By John Scott
Best Defense guest columnist
It's Wednesday, and that means another story about the looming threat of cyberattack, how vulnerable the United States and its infrastructure is, how bad the Chinese are, how to retaliate, etc. But what seems to be left out of the discussion is what can practically be done about it (beyond scolding bad people).
The first thing that should be done is to shrink surface area for attack. What does this mean? Right now the U.S. government and industry runs a pretty homogenous set of operating systems and applications that have shown to be a big part of the problem; specifically, Microsoft and Adobe are two companies whose wares have become amazing attack vectors. Why? For a few reasons: 1) if you want to create a virus/exploit weapon you tailor one for largest adoption, 2) attack large morphing code bases that give rise to known-unknown software vulnerabilities, and 3) updates don't always filter out in time once new vulnerabilities are detected and patched.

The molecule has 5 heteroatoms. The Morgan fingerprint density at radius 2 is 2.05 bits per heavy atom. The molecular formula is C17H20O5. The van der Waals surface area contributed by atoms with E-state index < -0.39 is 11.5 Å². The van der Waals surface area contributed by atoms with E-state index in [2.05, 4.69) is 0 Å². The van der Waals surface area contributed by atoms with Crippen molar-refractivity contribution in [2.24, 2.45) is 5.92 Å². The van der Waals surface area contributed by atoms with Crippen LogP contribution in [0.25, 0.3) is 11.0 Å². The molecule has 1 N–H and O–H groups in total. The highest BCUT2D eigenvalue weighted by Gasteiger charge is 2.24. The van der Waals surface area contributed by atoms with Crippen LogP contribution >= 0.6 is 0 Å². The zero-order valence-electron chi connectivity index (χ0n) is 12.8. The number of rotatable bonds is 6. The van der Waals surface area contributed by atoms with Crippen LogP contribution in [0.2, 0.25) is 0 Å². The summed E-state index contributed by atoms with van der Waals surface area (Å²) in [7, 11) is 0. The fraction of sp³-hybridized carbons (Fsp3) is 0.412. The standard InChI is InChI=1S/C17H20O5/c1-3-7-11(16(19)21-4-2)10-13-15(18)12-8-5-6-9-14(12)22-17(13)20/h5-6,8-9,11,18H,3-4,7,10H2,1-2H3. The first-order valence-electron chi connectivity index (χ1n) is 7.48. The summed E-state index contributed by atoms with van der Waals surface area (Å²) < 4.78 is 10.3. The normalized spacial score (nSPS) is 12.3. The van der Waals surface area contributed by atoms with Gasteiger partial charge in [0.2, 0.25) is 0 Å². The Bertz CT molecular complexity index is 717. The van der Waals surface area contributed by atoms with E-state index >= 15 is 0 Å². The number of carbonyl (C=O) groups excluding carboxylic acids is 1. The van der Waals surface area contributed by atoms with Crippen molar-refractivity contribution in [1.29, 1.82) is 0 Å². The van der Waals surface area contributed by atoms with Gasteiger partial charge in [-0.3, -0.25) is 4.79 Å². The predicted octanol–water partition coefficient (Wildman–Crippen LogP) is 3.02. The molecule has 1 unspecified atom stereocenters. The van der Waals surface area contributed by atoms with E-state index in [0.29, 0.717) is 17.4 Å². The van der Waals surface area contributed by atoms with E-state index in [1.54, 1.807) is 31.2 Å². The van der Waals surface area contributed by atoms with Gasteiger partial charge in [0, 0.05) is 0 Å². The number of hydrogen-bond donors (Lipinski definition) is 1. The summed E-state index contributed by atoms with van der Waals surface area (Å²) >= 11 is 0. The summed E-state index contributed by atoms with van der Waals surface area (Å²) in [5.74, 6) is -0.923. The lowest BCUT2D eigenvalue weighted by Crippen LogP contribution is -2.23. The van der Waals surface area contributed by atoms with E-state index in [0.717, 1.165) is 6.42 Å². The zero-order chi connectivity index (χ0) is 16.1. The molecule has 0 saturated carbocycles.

A great example is how Stuxnet is reported to have entered the Iranian nuclear program:
The main (and initial) infection vector is the transmission of the Stuxnet malware via USB devices: if an infected USB device is inserted into a clean PC and later accessed with the Windows Explorer, then the infection of that PC is triggered. This is due to either a malicious ‘Autorun.inf' file present on the USB device (for the oldest variants of Stuxnet) or to the usage of the ‘LNK' Windows vulnerability (MS10-046,CERT-IST/AV-2010.313 advisory) for the variants found in June 2010.
The Iranians were probably running older versions of Microsoft operating system software that wasn't updated (and was probably pirated to boot). Further, the Iranians were a victim of Microsoft's business model of stitching together source code to lock-in users and conversely lock-out other software, which allowed the virus carte blanche access to anything.
So what should we, the government, or private companies for that matter, do? First thing, we've got to get our own house in order to limit our vulnerabilities (or "know thyself," to paraphrase Sun Tzu).
John Scott is a senior system engineer for Radiant Blue Technologies and was a co-author of Open Technology Development: Lessons Learned and Best Practices for Military Software (Department of Defense, 2011). He occasionally blogs at Powdermonkey.
Thomas E. Ricks covered the U.S. military for the Washington Post from 2000 through 2008.